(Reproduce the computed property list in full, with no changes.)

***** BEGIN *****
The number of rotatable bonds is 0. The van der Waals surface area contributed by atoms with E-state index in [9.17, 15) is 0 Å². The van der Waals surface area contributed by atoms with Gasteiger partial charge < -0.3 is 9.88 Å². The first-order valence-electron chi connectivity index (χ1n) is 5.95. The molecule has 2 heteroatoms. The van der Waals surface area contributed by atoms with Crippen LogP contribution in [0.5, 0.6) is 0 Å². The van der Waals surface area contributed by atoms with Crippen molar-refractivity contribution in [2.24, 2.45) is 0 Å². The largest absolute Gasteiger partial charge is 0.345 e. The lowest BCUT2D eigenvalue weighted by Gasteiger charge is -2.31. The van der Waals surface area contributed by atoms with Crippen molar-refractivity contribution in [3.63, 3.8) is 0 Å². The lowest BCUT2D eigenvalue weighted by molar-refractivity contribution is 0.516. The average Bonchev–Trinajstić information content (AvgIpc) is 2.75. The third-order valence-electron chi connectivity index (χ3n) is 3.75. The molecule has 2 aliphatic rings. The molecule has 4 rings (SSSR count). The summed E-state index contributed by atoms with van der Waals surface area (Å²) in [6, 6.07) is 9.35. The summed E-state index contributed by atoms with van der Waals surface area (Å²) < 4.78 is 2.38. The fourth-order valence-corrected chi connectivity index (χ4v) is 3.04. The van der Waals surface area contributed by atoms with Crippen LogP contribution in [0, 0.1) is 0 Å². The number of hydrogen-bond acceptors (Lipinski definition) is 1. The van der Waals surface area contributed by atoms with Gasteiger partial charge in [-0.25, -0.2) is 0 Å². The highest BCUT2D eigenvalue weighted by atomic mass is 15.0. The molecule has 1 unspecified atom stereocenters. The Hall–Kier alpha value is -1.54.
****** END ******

The number of rotatable bonds is 0. The van der Waals surface area contributed by atoms with E-state index in [9.17, 15) is 0 Å². The van der Waals surface area contributed by atoms with Gasteiger partial charge < -0.3 is 9.88 Å². The first-order valence-electron chi connectivity index (χ1n) is 5.95. The molecule has 2 heteroatoms. The van der Waals surface area contributed by atoms with Crippen LogP contribution in [0.5, 0.6) is 0 Å². The van der Waals surface area contributed by atoms with Crippen molar-refractivity contribution in [2.24, 2.45) is 0 Å². The largest absolute Gasteiger partial charge is 0.345 e. The lowest BCUT2D eigenvalue weighted by Gasteiger charge is -2.31. The van der Waals surface area contributed by atoms with Crippen molar-refractivity contribution in [3.63, 3.8) is 0 Å². The lowest BCUT2D eigenvalue weighted by molar-refractivity contribution is 0.516. The average Bonchev–Trinajstić information content (AvgIpc) is 2.75. The third-order valence-electron chi connectivity index (χ3n) is 3.75. The molecule has 2 aliphatic rings. The molecule has 4 rings (SSSR count). The summed E-state index contributed by atoms with van der Waals surface area (Å²) in [6, 6.07) is 9.35. The summed E-state index contributed by atoms with van der Waals surface area (Å²) < 4.78 is 2.38. The fourth-order valence-corrected chi connectivity index (χ4v) is 3.04. The van der Waals surface area contributed by atoms with Crippen LogP contribution in [0, 0.1) is 0 Å². The number of hydrogen-bond acceptors (Lipinski definition) is 1. The van der Waals surface area contributed by atoms with Gasteiger partial charge in [-0.25, -0.2) is 0 Å². The highest BCUT2D eigenvalue weighted by atomic mass is 15.0. The molecule has 1 unspecified atom stereocenters. The Hall–Kier alpha value is -1.54.